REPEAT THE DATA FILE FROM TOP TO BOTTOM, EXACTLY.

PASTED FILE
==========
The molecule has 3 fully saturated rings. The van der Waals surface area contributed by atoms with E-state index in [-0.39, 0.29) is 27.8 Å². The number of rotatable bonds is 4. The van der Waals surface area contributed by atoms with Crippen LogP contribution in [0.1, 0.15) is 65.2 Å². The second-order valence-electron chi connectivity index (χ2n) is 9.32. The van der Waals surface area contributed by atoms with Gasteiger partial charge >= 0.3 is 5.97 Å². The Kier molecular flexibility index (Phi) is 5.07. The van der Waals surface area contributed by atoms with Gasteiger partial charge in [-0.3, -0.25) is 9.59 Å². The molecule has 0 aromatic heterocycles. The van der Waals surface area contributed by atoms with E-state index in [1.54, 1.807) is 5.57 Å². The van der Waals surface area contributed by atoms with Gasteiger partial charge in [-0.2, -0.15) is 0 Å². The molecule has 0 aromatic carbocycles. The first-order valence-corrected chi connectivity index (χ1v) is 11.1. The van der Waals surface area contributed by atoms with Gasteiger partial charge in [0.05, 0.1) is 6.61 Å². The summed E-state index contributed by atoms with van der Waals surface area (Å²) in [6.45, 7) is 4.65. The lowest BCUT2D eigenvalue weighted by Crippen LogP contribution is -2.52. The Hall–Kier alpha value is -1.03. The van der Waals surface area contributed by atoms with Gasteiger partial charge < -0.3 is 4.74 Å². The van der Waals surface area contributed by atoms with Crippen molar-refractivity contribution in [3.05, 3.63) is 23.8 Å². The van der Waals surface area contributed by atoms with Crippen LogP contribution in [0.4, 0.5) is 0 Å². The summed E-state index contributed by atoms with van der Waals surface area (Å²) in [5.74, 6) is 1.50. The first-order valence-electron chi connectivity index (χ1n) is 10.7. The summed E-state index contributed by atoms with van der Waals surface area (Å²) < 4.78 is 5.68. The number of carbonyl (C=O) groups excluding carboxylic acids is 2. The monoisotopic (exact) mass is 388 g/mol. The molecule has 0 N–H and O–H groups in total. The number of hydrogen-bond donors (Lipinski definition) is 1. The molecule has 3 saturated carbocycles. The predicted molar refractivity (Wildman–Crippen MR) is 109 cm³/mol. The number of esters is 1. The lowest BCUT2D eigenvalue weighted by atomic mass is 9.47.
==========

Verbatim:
The molecule has 3 fully saturated rings. The van der Waals surface area contributed by atoms with E-state index in [-0.39, 0.29) is 27.8 Å². The number of rotatable bonds is 4. The van der Waals surface area contributed by atoms with Crippen LogP contribution in [0.1, 0.15) is 65.2 Å². The second-order valence-electron chi connectivity index (χ2n) is 9.32. The van der Waals surface area contributed by atoms with Gasteiger partial charge >= 0.3 is 5.97 Å². The Kier molecular flexibility index (Phi) is 5.07. The van der Waals surface area contributed by atoms with Gasteiger partial charge in [-0.3, -0.25) is 9.59 Å². The molecule has 0 aromatic heterocycles. The van der Waals surface area contributed by atoms with E-state index in [1.54, 1.807) is 5.57 Å². The van der Waals surface area contributed by atoms with Gasteiger partial charge in [-0.2, -0.15) is 0 Å². The molecule has 0 aromatic carbocycles. The first-order valence-corrected chi connectivity index (χ1v) is 11.1. The van der Waals surface area contributed by atoms with Gasteiger partial charge in [0.05, 0.1) is 6.61 Å². The summed E-state index contributed by atoms with van der Waals surface area (Å²) in [6.45, 7) is 4.65. The lowest BCUT2D eigenvalue weighted by Crippen LogP contribution is -2.52. The Hall–Kier alpha value is -1.03. The van der Waals surface area contributed by atoms with Gasteiger partial charge < -0.3 is 4.74 Å². The van der Waals surface area contributed by atoms with Crippen molar-refractivity contribution in [3.05, 3.63) is 23.8 Å². The van der Waals surface area contributed by atoms with Crippen LogP contribution in [0.4, 0.5) is 0 Å². The summed E-state index contributed by atoms with van der Waals surface area (Å²) in [5.74, 6) is 1.50. The first-order valence-electron chi connectivity index (χ1n) is 10.7. The summed E-state index contributed by atoms with van der Waals surface area (Å²) < 4.78 is 5.68. The number of carbonyl (C=O) groups excluding carboxylic acids is 2. The monoisotopic (exact) mass is 388 g/mol. The molecule has 0 N–H and O–H groups in total. The number of hydrogen-bond donors (Lipinski definition) is 1. The molecule has 3 saturated carbocycles. The predicted molar refractivity (Wildman–Crippen MR) is 109 cm³/mol. The number of esters is 1. The lowest BCUT2D eigenvalue weighted by atomic mass is 9.47.